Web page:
Thursday, May 29, 2008

SafeExecute: A Functional Pattern for Cross-cutting Exception Handling

In some cases, you may find yourself implementing the exact same exception handling logic in several methods within a class, and your brain screams DRY!  Here's way to use C# 3.0 to put that exception handling logic in one place:

        public string Foo(string name, string greeting)
return SafeExecute<string>(() =>
return greeting + " " + name;

public int Bar(int i)
return SafeExecute<int>(() =>
return i + 1;

protected T SafeExecute<T>(Func<T> funcToExecute)
return funcToExecute.Invoke();
catch (Exception)
//if your error handling does not throw an exception
//return default(T);

The details of proper exception handling are elided above to allow the reader to focus on the functional aspects of the pattern.  This pattern is really only useful when you are using exactly the same exception handling logic.  This is often the case in classes due to common implications of SRP.

Actually, this pattern is more generalized by the common functional pattern of wrapping the execution of another function, but this provides a useful concrete example.

Wednesday, May 28, 2008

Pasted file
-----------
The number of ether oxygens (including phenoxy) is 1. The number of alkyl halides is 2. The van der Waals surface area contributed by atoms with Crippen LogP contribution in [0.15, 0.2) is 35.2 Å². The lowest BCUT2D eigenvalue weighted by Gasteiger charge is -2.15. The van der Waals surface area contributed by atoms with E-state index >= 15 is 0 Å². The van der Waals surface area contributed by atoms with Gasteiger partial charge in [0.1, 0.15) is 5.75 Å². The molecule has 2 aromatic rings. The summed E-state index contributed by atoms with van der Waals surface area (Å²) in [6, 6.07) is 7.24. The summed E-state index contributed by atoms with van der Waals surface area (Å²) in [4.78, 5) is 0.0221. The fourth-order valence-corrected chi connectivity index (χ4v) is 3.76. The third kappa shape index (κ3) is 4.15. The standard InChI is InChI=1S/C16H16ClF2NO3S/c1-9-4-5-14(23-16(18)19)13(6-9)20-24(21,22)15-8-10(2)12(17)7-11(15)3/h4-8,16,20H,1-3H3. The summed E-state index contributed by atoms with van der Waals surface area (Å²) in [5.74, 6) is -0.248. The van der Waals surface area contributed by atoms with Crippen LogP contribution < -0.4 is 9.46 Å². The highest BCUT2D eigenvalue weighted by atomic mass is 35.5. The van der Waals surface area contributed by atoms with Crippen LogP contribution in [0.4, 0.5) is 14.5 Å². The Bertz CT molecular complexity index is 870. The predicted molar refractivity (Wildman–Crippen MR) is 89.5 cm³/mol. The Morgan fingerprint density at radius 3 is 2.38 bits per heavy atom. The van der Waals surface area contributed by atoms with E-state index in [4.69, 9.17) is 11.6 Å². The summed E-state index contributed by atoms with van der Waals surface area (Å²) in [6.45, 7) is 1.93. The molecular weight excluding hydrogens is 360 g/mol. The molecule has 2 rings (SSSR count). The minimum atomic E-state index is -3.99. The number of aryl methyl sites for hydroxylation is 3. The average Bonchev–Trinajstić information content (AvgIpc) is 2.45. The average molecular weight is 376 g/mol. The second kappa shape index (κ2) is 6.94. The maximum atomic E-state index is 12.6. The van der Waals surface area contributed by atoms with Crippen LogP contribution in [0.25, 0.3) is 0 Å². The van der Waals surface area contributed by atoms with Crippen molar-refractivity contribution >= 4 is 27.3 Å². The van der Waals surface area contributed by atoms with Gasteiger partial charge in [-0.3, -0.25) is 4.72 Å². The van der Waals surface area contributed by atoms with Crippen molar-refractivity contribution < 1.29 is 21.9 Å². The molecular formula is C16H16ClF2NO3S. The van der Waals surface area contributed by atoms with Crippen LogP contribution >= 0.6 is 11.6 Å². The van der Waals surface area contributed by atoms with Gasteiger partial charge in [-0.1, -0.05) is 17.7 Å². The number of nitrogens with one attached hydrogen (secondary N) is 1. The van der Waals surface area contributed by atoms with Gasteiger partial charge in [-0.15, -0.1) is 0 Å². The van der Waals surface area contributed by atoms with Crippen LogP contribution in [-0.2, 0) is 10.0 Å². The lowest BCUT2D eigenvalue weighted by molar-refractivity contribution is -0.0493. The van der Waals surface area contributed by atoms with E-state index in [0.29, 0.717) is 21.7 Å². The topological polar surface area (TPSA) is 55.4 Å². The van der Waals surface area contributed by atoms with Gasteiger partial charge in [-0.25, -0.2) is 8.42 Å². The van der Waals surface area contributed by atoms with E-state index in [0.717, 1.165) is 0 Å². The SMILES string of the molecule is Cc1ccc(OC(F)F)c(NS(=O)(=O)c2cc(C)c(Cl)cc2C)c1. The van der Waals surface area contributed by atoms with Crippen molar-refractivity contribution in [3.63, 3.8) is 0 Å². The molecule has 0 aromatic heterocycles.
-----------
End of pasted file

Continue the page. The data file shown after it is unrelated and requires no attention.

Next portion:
Learning New Tools

I sometimes wonder which is more complex, in the information theory sense: the functioning of a given vital organ or the functioning of a modern IDE.  In the case of Emacs, I would tend to favor the the IDE.

I learned vi in college; because, truthfully, it was the default editor for elm, and I wanted to send email.  Most other folks used pine, but I didn't hear about that for a while.  Anyway, that was how it began, and I came to love vi and later vim.  This loved flowered even after I found out Bill Joy wrote it, probably because he hated Emacs.

Now, there are a few flawed attempts to bring syntax highlighting and indenting for Erlang to my favorite little editor, but they're far from perfect.  There's even an aborted attempt to bring Erlang to Eclipse.  Alas, it too is seriously flawed.  It would seem that most of the Erlang programming universe writes code in Emacs.

I've never been a joiner, and I wore my iconoclastic editor as a badge of honor.  Now, however, I've resolved to follow the pack and learn Emacs.  As a side benefit, it would appear that I'll be learning a little Lisp along the way, well elisp at least, more out of necessity than desire.

What bugs me is that I don't really want to learn Emacs, I'd rather spend that time exploring OTP. But, c'est la vie!  It will just take some time to become proficient.